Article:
A total of six cantos were to be published during late 1869, by Albert Lacroix in Brussels, who had also published Eugène Sue. The book was already printed when Lacroix refused to distribute it to the booksellers as he feared prosecution for blasphemy or obscenity. Ducasse considered that this was because "life in it is painted in too harsh colors" (letter to the banker Darasse from 12 March 1870).

Ducasse urgently asked Auguste Poulet-Malassis, who had published Baudelaire's Les Fleurs du mal (The Flowers of Evil) in 1857, to send copies of his book to the critics. They alone could judge "the commence of a publication which will see its end only later, and after I will have seen mine". He tried to explain his position, and even offered to change some "too strong" points for coming editions:

I have written of evil as Mickiewicz, Byron, Milton, Southey, A. de Musset, Baudelaire and others have all done. Naturally I drew register a little exaggerated, in order to create something new in the sense of a sublime literature that sings of despair only in order to oppress the reader, and make him desire the good as the remedy. Thus it is always, after all, the good which is the subject, only the method is more philosophical and less naive than that of the old school. (...) Is that the evil? No, certainly not.

— letter from 23 October 1869.

Poulet-Malassis announced the forthcoming publication of the book the same month in his literary magazine Quarterly Review of Publications Banned in France and Printed Abroad. Otherwise, few people took heed of the book. Only the Bulletin du Bibliophile et du Bibliothécaire noticed it in May 1870, saying: "The book will probably find a place under the bibliographic curiosities".

During spring 1869, Ducasse frequently changed his address, from Rue du Faubourg Montmartre 32 to Rue Vivienne 15, then back to Rue Faubourg Montmartre, where he lodged in a hotel at number 7. While still awaiting the distribution of his book, Ducasse worked on a new text, a follow-up to his "phenomenological description of evil", in which he wanted to sing of good. The two works would form a whole, a dichotomy of good and evil. The work, however, remained a fragment.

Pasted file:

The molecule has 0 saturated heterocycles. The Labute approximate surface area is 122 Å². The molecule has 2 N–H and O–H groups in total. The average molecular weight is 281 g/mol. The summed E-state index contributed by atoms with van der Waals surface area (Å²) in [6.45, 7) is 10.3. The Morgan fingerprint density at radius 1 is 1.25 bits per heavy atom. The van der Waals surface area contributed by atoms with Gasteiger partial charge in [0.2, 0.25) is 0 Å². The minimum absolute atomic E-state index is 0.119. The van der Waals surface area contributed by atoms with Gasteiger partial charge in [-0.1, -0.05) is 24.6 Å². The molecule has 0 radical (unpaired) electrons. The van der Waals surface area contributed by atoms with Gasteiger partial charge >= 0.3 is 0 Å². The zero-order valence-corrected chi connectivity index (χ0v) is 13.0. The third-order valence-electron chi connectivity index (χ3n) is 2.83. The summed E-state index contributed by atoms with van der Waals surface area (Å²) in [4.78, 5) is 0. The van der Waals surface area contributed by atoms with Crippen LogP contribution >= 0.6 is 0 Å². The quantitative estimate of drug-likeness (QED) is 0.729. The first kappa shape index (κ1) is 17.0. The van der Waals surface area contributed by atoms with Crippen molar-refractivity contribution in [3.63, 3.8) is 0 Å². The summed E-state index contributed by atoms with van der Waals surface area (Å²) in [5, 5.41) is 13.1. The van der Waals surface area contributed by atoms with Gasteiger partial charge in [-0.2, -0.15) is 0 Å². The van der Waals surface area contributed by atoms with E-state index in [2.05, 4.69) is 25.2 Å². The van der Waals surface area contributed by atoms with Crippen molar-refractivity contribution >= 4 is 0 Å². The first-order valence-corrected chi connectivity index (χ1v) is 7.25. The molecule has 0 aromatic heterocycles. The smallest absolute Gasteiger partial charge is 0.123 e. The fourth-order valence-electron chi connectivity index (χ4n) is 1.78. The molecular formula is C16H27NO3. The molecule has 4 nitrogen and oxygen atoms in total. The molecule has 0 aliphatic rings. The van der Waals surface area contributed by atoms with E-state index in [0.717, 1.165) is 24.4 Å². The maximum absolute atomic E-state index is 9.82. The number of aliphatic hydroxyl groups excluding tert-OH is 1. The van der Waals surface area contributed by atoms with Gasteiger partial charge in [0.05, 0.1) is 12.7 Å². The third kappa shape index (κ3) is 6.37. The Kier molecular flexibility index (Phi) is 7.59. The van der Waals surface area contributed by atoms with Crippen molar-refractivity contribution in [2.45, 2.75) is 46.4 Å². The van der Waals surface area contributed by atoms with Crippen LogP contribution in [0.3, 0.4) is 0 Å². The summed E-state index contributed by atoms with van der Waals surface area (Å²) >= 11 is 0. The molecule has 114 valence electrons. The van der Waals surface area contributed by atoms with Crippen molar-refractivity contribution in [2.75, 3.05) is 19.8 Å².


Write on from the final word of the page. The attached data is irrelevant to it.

In April and June 1870, Ducasse published the first two installments of what was obviously meant to be the preface to the planned "chants of the good" in two small brochures, Poésies I and II; this time he published under his real name, discarding his pseudonym. He differentiated the two parts of his work with the terms philosophy and poetry, announced that the beginning of a struggle against evil was the reversal of his other work:

I replace melancholy by courage, doubt by certainty, despair by hope, malice by good, complaints by duty, scepticism by faith, sophisms by cool equanimity and pride by modesty.

At the same time Ducasse took texts by famous authors and cleverly inverted, corrected and openly plagiarized for Poésies:

Plagiarism is necessary. It is implied in the idea of progress. It clasps the author's sentence tight, uses his expressions, eliminates a false idea, replaces it with the right idea.

Among the works plagiarized were Blaise Pascal's Pensées and La Rochefoucauld's Maximes, as well as the work of Jean de La Bruyère, Luc de Clapiers, Dante, Kant and La Fontaine. It even included an improvement of his own Les Chants de Maldoror. The brochures of aphoristic prose did not have a price; each customer could decide which sum they wanted to pay for it.

On 19 July 1870, Napoleon III declared war on Prussia, and after his capture, Paris was besieged on 17 September, a situation with which Ducasse was already familiar from his early childhood in Montevideo. The living conditions worsened rapidly during the siege, and according to the owner of the hotel he lodged at, Ducasse became sick with a "bad fever".

Lautréamont died at the age of 24, on 24 November 1870, at 8 am in his hotel. On his death certificate, "no further information" was given. Since many were afraid of epidemics while Paris was besieged, Ducasse was buried the next day after a service in Notre Dame de Lorette in a provisional grave at the Cimetière du Nord. In January 1871, his body was put into another grave elsewhere.

In his Poésies Lautréamont announced: "I will leave no memoirs", and as such, the life of the creator of the Les Chants de Maldoror remains for the most part unknown.

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  1. https://en.wikipedia.org/wiki/Comte_de_Lautr%C3%A9amont